An exception is defined as an exclusion or an omission. For whatever reason, a bidder cannot or will not provide what a purchaser specifies. The bidder may not be capable of providing it or just doesn’t want to. Purchasing specifications allowing or considering exceptions usually require bidders just to list them. Purchasers don’t always ask for a written description for “why” an exception is taken. They should. Doing so will help in determining whether an exception is valid and acceptable. Unscrupulous bidders may take an exception solely to gain a financial bidding advantage. That’s not right and should not be tolerated. Reject such bids as being unresponsive. Making bidders explain “why” can help identify unprincipled bidders.
Purchasers should have the right to specify “no exceptions” for high-priority (essential) items. When doing so, they should understand that they may be restricting competitive bidding. The “no exception” clause can also be used to ensure a level of quality and workmanship-with the same caveat about restricting bidding. Both are internal decisions that should be resolved prior to writing specifications. Buyer, beware: Address the subject with the AHJ beforehand and be explicit in defining “no exceptions” in purchasing specifications. Doing so will help alleviate grief and aggravation if challenged after opening the bids. Using “no exceptions” to eliminate nonpreferred bidders and show favoritism to only one bidder is another matter-possibly a legal one.
Option is defined as discretionary or noncompulsory. Bidders may not be required to submit pricing for options, nor are purchasers required to accept them. There are two types of optional bids: solicited and unsolicited. When specifically requested, optional pricing is an excellent tool, allowing purchasers a multitude of choices. The most common is when optional pricing is requested for loose equipment or “extras” to be supplied with a new apparatus. “Extras,” in this context, could be items ranging from an additional inlet or discharge, fire hose, a nozzle, or an extra hosebed divider.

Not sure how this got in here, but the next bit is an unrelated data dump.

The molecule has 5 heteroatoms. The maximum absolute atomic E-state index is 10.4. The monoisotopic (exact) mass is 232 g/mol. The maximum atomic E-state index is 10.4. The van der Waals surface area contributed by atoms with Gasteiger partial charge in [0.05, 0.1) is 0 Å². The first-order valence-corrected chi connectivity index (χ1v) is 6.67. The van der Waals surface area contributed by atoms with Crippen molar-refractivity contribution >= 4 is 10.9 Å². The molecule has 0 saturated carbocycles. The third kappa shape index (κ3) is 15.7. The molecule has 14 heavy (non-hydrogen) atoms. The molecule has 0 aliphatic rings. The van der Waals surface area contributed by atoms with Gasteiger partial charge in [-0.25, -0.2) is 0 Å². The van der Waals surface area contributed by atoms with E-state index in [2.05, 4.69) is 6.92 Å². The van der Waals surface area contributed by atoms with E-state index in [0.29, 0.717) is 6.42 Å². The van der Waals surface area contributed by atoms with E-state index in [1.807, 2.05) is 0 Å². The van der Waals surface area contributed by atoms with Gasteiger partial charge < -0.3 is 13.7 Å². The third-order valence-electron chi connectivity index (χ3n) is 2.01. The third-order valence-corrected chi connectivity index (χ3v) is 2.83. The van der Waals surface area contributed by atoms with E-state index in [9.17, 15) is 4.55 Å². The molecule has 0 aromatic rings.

Optional bids allow purchasers to pick and choose while staying within budgetary constraints. A key factor here is that it is the purchaser who decides what optional bids are acceptable. When an APC solicits optional bids, all potential bidders will have an equal opportunity to provide pricing. Bidders not supplying requested optional pricing do so at their own risk.
Unsolicited optional bids, especially for a complete apparatus, can “muddy the waters.” In my opinion, a purchaser willing to accept a bid for an apparatus that is “close to” their technical specifications-such as a demonstrator or stock vehicle-should request that pricing be provided as an alternate bid rather than an optional bid. Purchasers can be caught off guard and embarrassed by unexpected optional bids. In a public forum, it could be humiliating. The APC may be placed in the precarious position of explaining why it does not want to accept a lower cost and possibly inferior product. Again, interaction with the AHJ before writing specifications is essential. Inform the AHJ that some bidders might willfully disregard the AHJ’s published specs. AHJs, especially elected ones, may appreciate a “heads up” that unsolicited optional bids may show disrespect or even contempt for the work and decisions of both the fire department and the AHJ. You are prewarning them. It’s like a preplan.